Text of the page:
While .zip is the usual file extension, ZIP-formatted files can be found with many other extensions since a number of other file formats use ZIP compression but store their files in application-specific extensions. See Category:ZIP based file formats for a list of such formats.

Contents

See also

Identification

The byte sequence 'P' 'K' 0x05 0x06 (the "end of central directory signature") appears somewhere in the file, usually beginning exactly 22 bytes from the end of the file. However, it will appear earlier if the file contains a "ZIP file comment" (common in the BBS era, but rare today), or for various other reasons. There seems to be no theoretical limit to how far back you may have to search for the signature, but some software limits it to around 64KB, which is the maximum length of a comment.

Most ZIP files (but not self-extracting ZIP files) happen to begin with 'P' 'K' 0x03 0x04. This is not a global file signature, but is the signature that appears once for every compressed file inside the ZIP file. Some ZIP-based formats are designed such that they necessarily begin in this way. But in general, it is even legal for a ZIP file to contain zero files, and such a ZIP file would not contain this signature at all.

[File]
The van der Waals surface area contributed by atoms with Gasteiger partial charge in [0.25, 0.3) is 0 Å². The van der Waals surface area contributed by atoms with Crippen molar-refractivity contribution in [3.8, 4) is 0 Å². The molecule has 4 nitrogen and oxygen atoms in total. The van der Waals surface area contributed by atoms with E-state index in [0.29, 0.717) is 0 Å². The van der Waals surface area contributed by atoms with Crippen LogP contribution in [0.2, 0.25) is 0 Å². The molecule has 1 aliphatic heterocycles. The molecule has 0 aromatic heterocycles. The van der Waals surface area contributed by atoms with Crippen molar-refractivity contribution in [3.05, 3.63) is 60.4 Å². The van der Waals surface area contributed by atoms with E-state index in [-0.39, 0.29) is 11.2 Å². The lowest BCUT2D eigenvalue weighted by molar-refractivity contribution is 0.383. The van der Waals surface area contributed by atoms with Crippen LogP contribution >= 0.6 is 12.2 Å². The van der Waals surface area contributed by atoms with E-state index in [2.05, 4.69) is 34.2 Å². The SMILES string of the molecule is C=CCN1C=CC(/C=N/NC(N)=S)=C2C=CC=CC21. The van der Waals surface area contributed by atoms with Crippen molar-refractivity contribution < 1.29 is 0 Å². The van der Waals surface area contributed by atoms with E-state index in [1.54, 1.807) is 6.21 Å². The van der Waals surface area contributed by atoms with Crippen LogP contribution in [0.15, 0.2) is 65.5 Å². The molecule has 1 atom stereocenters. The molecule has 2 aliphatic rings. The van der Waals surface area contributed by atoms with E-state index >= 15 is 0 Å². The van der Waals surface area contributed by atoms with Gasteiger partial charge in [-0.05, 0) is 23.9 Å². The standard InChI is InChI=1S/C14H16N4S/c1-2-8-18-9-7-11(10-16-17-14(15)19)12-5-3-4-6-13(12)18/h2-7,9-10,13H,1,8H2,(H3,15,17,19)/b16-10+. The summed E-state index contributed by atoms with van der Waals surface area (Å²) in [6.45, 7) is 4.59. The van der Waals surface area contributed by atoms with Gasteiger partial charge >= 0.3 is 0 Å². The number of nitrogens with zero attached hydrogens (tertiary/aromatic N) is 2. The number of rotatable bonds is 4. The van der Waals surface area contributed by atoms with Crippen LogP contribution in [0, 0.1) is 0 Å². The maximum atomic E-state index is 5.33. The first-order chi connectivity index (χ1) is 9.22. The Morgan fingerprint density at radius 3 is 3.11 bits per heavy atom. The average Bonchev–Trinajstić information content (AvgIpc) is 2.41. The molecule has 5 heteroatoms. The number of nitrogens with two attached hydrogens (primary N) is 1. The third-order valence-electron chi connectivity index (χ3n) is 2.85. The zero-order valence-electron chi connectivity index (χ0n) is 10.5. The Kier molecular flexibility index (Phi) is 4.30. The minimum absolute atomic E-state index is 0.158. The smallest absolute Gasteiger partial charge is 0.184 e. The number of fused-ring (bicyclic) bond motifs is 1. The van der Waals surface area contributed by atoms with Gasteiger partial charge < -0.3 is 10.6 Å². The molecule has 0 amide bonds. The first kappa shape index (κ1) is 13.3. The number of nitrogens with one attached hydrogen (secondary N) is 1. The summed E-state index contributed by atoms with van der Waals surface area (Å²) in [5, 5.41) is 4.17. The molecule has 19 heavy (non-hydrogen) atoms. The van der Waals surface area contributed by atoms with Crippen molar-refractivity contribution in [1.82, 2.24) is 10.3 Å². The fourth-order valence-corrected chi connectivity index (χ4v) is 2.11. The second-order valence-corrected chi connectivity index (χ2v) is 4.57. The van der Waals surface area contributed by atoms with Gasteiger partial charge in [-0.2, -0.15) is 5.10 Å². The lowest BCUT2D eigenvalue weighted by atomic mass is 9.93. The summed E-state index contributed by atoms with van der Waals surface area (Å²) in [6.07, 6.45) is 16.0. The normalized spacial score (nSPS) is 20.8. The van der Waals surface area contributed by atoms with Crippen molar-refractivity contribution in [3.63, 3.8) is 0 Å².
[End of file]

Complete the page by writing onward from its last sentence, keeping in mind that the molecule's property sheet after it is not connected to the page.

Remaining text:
Compression

Each file in a ZIP file is compressed using one of a number of compression algorithms. Only compression types 0 (uncompressed) and 8 (DEFLATE) are likely to be seen in modern portable ZIP files. In old ZIP files, types 1 (Shrink) and 6 (Implode) are common.

Code Compression scheme Notes and references
0 Uncompressed
1 Shrink (LZW) Used by PKZIP prior to v2.0.
2–5 Reduce Used by PKZIP v0.x.
6 Implode (Shannon–Fano coding) Used by PKZIP v1.x. See also TTComp archive.
8 DEFLATE Used by PKZIP v2.0+.
9 Deflate64, a.k.a. Enhanced Deflate Defined in ZIP specification v2.1+.
10 PKWARE Data Compression Library Imploding (old IBM TERSE)
12 Bzip2 Defined in ZIP specification v4.6+.
14 LZMA (EFS) Defined in ZIP specification v6.3+.
18 IBM TERSE (new)